Boost the nutrition of your favorite baked goods, smoothies, shakes or main dishes by stirring in wheat germ or powdered whey. Wheat germ comes from the inner germ of wheat kernels, while whey is the liquid left over after preparing dairy products such as yogurt or cheese. Both are dense with nutrients, though they differ in the types they offer.
Whey's Lower in Fat
A 2-tablespoon serving of sweet dried whey, the most common whey powder variety, contains 53 calories. Just 1.4 of these calories come from whey's 0.16 gram total of saturated, polyunsaturated and monounsaturated fats. Wheat germ contains 61 calories in every 2-tablespoon serving, with 1.6 grams of total fat. That's more fat than whey, but most of wheat germ's fat -- approximately 1 gram -- is heart-healthy polyunsaturated fat.
"Whey" Better for Protein
Wheat germ contains about 5.3 grams of protein per 2-tablespoon serving; whey supplies just under 2 grams. The difference is that whey's protein is complete: It contains all the amino acids your body needs to make cellular tissue and protein-based compounds such as enzymes. Wheat germ, like most plant foods, lacks some of these essential amino acids, making it an incomplete protein source.
Choose Wheat Germ for Fiber
Whey supplies 11 grams of carbohydrates in every 2 tablespoons. All of these carbs are lactose, the simple sugar predominant in dairy products. With 8.3 grams per serving, wheat germ has fewer carbohydrates, but nearly 25 percent is dietary fiber. This amount fulfills 7 percent of the recommended daily intake for women 19 to 30 years old and almost 6 percent of the requirement for men the same age.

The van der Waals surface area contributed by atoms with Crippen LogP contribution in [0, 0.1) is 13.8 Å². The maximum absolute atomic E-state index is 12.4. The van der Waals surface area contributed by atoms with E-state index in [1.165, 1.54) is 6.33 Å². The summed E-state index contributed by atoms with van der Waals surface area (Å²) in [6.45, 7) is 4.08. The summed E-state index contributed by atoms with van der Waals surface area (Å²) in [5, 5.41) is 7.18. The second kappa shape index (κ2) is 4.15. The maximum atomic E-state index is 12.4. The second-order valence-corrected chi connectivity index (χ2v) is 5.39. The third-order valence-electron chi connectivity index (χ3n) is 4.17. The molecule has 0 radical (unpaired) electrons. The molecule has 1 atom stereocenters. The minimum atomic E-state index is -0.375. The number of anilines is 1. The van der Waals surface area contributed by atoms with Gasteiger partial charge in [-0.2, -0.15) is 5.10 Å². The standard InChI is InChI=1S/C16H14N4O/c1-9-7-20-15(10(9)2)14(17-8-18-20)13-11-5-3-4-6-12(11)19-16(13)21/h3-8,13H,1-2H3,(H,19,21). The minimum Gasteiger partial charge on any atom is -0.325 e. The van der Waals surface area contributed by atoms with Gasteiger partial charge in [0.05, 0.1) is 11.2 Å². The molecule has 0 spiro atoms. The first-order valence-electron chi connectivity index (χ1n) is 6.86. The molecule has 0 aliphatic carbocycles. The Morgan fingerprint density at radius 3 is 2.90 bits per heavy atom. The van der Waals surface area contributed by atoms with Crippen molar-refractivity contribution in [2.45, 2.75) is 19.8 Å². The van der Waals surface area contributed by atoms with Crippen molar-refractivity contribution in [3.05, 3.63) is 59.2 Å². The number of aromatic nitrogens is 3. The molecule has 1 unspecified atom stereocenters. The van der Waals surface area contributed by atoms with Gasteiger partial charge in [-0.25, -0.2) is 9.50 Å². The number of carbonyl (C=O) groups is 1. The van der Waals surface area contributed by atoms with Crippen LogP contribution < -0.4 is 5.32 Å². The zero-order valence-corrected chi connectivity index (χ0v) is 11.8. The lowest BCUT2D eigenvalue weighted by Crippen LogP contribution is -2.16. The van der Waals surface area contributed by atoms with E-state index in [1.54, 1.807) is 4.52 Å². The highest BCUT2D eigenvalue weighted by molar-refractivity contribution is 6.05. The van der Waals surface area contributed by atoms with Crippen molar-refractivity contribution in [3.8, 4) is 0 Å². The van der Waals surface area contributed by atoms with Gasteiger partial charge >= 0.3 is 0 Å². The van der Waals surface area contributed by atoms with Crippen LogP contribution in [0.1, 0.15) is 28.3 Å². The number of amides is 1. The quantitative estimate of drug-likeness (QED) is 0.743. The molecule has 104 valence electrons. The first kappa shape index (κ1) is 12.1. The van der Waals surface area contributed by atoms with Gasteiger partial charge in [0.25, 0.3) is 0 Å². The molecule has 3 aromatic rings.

Boost Your Micronutrients
Wheat germ comes packed with vitamins and minerals. Add 2 tablespoons of wheat germ to your morning smoothie, and you'll get 20 percent of the thiamine, folate, phosphorus and zinc you need for the day, and over 100 percent of your manganese. Whey powder also supplies B vitamins and phosphorus, but in smaller concentrations. It is, however, a better source of calcium, with 119 milligrams per 2 tablespoons, almost 12 percent of an adult's daily requirement.
- Kretschmer: What Is Wheat Germ?
- Cultures for Health: Ways to Use Whey
- USDA National Nutrient Database: Whey, Sweet, Dried
- USDA National Nutrient Database: Cereals Ready-to-Eat, Sun Country, Kretschmer Wheat Germ, Regular
- Centers for Disease Control and Prevention: Carbohydrates
- Centers for Disease Control and Prevention: Protein
- University of Maryland Medical Center: Manganese
Michelle Kerns writes for a variety of print and online publications and specializes in literature and science topics. She has served as a book columnist since 2008 and is a member of the National Book Critics Circle. Kerns studied English literature and neurology at UC Davis.